The number of Americans struggling to pay their mortgages has skyrocketed as the economy reels from the coronavirus pandemic, with nearly 3 million Americans behind by at least one month on their mortgage payments in the week ending April 12, according to the Mortgage Bankers Association.
Nearly 6% of all mortgages were in forbearance, the industry term for being behind on payments. The week before, 3.7% of home loans were. The first week of March, just 0.25% of such loans were past due by a month.
This high a figure on a nationwide level is unprecedented, said Mike Fratantoni, MBA's chief economist.
"You might have seen this high of a share in Houston after Hurricane Harvey, but it was always a local phenomenon," he said. "What's different this time is it's national. To have 6% of mortgage loans in forbeareance, that's about 3 million homeowners saying they can't make their mortgage payments due to COVID-19."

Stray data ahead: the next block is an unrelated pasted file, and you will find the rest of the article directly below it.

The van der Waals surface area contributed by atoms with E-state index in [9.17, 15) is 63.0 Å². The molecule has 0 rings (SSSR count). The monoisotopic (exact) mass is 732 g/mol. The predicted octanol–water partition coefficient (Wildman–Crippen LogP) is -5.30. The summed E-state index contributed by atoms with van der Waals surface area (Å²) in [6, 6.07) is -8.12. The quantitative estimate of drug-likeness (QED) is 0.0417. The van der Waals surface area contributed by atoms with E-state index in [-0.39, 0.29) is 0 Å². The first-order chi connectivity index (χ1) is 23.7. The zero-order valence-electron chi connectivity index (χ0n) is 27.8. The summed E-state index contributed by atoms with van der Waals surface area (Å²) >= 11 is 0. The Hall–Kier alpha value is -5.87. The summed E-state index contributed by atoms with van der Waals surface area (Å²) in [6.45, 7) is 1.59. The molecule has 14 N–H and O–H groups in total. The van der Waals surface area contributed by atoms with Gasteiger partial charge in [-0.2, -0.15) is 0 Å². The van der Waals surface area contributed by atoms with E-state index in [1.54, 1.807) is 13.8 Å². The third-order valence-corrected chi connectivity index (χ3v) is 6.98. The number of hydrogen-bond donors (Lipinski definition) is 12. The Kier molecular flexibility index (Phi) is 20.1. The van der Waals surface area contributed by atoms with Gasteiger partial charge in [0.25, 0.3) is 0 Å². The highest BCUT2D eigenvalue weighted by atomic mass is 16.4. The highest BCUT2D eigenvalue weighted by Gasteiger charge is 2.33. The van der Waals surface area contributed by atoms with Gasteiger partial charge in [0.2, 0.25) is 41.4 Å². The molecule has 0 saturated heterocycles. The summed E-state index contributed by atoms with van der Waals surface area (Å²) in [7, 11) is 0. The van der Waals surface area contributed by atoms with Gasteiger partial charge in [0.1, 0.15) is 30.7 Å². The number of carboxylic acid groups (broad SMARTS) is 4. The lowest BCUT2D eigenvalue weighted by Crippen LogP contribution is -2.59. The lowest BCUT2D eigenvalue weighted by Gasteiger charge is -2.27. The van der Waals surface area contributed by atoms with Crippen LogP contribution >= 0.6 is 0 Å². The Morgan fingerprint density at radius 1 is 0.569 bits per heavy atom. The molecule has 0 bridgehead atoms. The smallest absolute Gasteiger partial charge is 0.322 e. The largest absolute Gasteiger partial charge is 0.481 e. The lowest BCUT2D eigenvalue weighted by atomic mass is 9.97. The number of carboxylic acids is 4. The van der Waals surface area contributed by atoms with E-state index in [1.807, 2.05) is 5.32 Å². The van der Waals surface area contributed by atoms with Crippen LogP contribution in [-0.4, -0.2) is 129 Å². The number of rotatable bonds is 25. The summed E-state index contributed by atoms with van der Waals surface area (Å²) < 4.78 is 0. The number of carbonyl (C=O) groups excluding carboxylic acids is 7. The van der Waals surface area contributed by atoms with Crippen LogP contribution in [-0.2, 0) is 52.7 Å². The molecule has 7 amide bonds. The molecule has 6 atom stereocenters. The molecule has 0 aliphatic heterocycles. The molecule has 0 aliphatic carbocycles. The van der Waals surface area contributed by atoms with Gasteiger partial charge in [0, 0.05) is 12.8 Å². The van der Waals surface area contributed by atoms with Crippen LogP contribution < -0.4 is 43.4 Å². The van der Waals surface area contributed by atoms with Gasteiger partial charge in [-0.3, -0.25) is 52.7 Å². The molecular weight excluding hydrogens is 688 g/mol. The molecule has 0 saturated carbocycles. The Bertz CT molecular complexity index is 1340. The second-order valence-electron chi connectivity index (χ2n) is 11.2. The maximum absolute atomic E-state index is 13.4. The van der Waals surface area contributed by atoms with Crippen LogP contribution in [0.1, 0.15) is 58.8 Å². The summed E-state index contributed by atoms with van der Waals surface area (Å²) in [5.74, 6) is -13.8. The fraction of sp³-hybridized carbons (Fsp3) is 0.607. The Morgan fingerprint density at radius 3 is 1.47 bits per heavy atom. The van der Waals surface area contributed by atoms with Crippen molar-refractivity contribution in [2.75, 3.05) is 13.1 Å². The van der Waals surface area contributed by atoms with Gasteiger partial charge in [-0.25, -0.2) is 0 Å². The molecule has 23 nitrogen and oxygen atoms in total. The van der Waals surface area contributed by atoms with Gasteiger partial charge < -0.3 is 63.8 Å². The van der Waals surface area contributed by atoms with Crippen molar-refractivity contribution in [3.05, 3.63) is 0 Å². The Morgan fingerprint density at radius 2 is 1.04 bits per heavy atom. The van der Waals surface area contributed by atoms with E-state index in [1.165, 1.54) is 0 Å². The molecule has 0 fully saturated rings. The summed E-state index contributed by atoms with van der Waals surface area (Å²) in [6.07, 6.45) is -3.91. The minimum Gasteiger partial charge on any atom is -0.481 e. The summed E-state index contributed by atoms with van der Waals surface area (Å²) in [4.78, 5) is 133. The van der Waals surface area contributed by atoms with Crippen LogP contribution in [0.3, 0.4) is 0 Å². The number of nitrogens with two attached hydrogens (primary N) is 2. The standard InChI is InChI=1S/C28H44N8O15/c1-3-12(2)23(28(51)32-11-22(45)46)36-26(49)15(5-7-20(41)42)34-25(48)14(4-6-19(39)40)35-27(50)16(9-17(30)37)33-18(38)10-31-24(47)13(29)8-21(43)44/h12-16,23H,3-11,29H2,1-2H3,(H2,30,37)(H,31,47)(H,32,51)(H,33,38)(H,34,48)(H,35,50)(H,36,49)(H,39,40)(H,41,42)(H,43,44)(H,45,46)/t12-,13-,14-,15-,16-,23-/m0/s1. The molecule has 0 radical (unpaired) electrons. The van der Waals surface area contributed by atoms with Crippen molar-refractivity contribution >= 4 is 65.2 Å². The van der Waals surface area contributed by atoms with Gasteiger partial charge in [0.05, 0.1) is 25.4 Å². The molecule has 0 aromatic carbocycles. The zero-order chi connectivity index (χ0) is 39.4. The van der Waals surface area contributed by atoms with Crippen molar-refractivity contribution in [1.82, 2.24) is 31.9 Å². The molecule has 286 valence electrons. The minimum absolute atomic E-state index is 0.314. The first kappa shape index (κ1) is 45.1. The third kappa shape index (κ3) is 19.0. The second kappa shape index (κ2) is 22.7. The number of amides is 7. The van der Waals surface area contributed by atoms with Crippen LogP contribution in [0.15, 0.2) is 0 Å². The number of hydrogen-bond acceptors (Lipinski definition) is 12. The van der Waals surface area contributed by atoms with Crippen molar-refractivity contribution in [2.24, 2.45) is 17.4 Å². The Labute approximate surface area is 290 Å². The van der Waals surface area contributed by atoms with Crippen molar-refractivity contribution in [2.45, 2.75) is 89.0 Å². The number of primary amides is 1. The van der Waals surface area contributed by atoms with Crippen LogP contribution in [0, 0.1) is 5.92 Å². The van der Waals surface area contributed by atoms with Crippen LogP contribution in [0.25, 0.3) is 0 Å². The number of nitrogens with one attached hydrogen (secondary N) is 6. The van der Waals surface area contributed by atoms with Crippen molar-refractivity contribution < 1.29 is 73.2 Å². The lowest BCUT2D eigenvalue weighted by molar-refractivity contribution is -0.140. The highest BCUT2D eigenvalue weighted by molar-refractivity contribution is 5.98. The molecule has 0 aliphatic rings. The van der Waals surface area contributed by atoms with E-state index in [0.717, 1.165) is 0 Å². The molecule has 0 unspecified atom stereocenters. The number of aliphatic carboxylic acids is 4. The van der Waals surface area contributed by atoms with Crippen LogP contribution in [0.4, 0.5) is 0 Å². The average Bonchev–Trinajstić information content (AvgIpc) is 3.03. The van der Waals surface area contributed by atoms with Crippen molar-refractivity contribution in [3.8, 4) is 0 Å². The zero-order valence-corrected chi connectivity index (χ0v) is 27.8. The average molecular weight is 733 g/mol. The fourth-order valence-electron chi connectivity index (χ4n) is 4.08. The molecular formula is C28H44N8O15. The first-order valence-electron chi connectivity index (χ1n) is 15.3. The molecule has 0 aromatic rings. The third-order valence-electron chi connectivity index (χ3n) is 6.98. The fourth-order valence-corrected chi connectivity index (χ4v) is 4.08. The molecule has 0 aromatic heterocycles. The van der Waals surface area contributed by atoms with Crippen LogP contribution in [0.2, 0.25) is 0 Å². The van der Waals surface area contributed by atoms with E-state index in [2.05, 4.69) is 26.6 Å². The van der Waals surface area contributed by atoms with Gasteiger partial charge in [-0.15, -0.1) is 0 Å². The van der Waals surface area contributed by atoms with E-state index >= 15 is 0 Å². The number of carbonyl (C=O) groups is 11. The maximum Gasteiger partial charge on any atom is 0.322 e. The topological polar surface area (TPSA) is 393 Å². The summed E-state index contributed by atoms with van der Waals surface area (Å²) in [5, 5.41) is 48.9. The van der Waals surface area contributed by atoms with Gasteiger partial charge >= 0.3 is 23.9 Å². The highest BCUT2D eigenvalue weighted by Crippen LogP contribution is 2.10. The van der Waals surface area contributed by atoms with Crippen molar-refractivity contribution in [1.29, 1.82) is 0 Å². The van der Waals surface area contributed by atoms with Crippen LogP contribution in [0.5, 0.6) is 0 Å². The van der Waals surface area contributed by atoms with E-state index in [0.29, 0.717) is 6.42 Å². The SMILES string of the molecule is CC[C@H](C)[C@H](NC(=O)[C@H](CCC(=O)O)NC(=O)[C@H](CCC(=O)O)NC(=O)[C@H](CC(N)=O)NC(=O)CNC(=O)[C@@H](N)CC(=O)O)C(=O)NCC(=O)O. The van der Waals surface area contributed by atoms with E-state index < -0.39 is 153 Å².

Fratantoni expects that number to keep rising, citing an additional 1.8% of homeowners who called banks to request forbearance last week.
"As we get to the time when May payments are due, I expect to see those numbers going up again," he said. "We are hopeful that, now that some of the stimulus payents are arriving and unemployment benefits are expanded, that can provide some cushion to keep these numbers from going higher too fast."
More than 22 million Americans, and homeowners are taking advantage of a provision in the CARES Act that bars eviction of homeowners whose mortgages are backed by Fannie Mae or Freddie Mac. The law also lets homeowners ask for their payments to be reduced or deferred for 12 months with no penalties.
More than 8.2% of mortgages backed by Ginnie Mae were in forbearance, according to the MBA survey, compared with 4.64% of mortgages backed by Fannie Mae and Freddie Mac.
The CARES Act does not protect mortgages that are not backed by the government, which make up about half of all mortgages nationwide.
— CBS News' Khristopher Brooks contributed reporting.
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